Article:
One morning I lose the hearing in one ear and Maria says that maybe I will start hearing more interesting things out of that ear. I used to think that deafness would mean absolute silence, but I read somewhere that often the deaf have auditory hallucinations—ringing noises, the sound of movement, people now long gone who keep calling out to them like echoes.
Sam and Dan once agreed that if they had to choose between deafness and blindness, they would choose blindness. They didn’t want to lose music. I am always horrified at games of choice. I never play games that can come true. I most fear blindness because of books. I remember always that Twilight Zone with the man alone in the universe with all the time to read and then his glasses break. These are the things that keep me up at night.
There is a hallucination that can happen to the blind where they see spaces around them visualized within their heads. These spaces, though, are hell-scape versions of the spaces they are actually in—every building is abandoned, attics are filled with ghosts, all the furniture in every room is always broken.
There is a myth that losing one sense makes other senses heightened. The ears picking up sounds from farther away, the tongue noticing subtle alterations in the marinara. People who experiences auras have talked about the way that senses become more finely attuned during the event. Once while stirring a bourbon custard to make into ice cream, I saw the colors of a room bleed out around me. Sound dropped in and out, like shouting at someone across a lake. But, the smell was intoxicating—sweet and sharp and warm.
Sometimes taste lets us down. The beautifully iced cake at the wedding tastes solely of sugar, the pasta sauce that has been simmering for hours has too much wine in it, the childhood-beloved wafer cookies taste stale as an adult. I often dream of the cakes of my youth. Cherry Chantilly and Rainbowed-Chocolate Torte and the Black Bottom Cupcakes eaten in a restaurant with a staircase that seemed to end suddenly with a wall. I have trained my tongue to make five different shapes, learned the muscles one can use in the mouth. Yet has this done anything for taste? The sense of taste is the strongest in my dreams whereas, often, I can feel nothing.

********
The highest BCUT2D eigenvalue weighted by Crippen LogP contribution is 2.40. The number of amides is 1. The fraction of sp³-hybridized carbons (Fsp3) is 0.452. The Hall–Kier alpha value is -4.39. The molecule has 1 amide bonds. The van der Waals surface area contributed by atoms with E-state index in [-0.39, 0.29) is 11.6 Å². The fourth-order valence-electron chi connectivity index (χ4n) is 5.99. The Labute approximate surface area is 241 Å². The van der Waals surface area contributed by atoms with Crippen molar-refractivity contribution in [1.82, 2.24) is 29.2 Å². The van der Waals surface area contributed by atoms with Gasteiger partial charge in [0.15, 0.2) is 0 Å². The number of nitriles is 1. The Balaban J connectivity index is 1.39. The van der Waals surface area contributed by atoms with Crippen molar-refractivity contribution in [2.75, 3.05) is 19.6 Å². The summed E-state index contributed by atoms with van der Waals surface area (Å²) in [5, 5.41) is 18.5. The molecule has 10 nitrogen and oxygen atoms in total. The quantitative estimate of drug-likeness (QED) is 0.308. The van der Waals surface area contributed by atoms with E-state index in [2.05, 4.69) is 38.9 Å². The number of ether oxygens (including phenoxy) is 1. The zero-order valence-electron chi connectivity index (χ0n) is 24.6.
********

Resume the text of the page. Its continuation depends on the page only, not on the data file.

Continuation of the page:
Some fabrics make my skin crawl—the scritchy dress shirt, the too dry feel of some cheap sheets, the cotton balls pinched between fingers which makes my skin feel like fingernails on chalkboard make my ears feel. Some people lack the ability to feel immediate changes in temperature. I have held my hand accidentally against a woodstove and grabbed cookie sheets out of an oven without mitt. The burn slowly blossoming across skin, pale to red. I have more scars on my hands than anywhere else on my body. The things I have felt in the world that I would regret losing include: the bellies of toads, the wings of bats, the skin of a snake, the buckets of micro-beads that I have sunk my arms into, the back of a dogs ear, the riffle shuffle of a new deck of cards, creek mud after the first thaw.
In a dream once, I was walking in a bone-filled version of the valley behind my family’s house. The trees all had names that I couldn’t remember. The caves were filled with ghosts who beckoned to me with outstretched arms. There was a man doing magic tricks at the center of everything. I sat down to watch and volunteered when he asked for an assistant. One by one the trick removed my senses: touch, then taste, then smell, then sight, and lastly sound. I woke up dizzied with fever and begged to have it all back, unable to remember what the moment of having nothing had felt like but sure that it must have felt like something.